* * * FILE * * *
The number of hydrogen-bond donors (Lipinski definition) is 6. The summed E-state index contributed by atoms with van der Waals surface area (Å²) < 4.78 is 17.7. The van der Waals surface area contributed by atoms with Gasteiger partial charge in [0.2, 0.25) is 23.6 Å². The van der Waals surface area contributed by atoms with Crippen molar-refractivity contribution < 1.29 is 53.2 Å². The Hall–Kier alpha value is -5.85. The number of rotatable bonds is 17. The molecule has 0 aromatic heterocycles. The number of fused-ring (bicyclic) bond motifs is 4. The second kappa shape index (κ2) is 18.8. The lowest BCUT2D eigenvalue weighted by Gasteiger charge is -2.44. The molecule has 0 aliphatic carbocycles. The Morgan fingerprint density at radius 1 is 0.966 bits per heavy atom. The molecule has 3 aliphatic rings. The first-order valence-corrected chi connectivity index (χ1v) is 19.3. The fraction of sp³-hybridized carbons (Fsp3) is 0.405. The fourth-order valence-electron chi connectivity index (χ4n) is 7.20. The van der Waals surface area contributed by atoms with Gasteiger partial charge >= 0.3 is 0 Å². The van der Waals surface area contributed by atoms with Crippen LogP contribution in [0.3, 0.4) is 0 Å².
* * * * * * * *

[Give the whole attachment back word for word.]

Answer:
The number of hydrogen-bond donors (Lipinski definition) is 6. The summed E-state index contributed by atoms with van der Waals surface area (Å²) < 4.78 is 17.7. The van der Waals surface area contributed by atoms with Gasteiger partial charge in [0.2, 0.25) is 23.6 Å². The van der Waals surface area contributed by atoms with Crippen molar-refractivity contribution < 1.29 is 53.2 Å². The Hall–Kier alpha value is -5.85. The number of rotatable bonds is 17. The molecule has 0 aromatic heterocycles. The number of fused-ring (bicyclic) bond motifs is 4. The second kappa shape index (κ2) is 18.8. The lowest BCUT2D eigenvalue weighted by Gasteiger charge is -2.44. The molecule has 0 aliphatic carbocycles. The Morgan fingerprint density at radius 1 is 0.966 bits per heavy atom. The molecule has 3 aliphatic rings. The first-order valence-corrected chi connectivity index (χ1v) is 19.3. The fraction of sp³-hybridized carbons (Fsp3) is 0.405. The fourth-order valence-electron chi connectivity index (χ4n) is 7.20. The van der Waals surface area contributed by atoms with Gasteiger partial charge >= 0.3 is 0 Å². The van der Waals surface area contributed by atoms with Crippen LogP contribution in [0.3, 0.4) is 0 Å².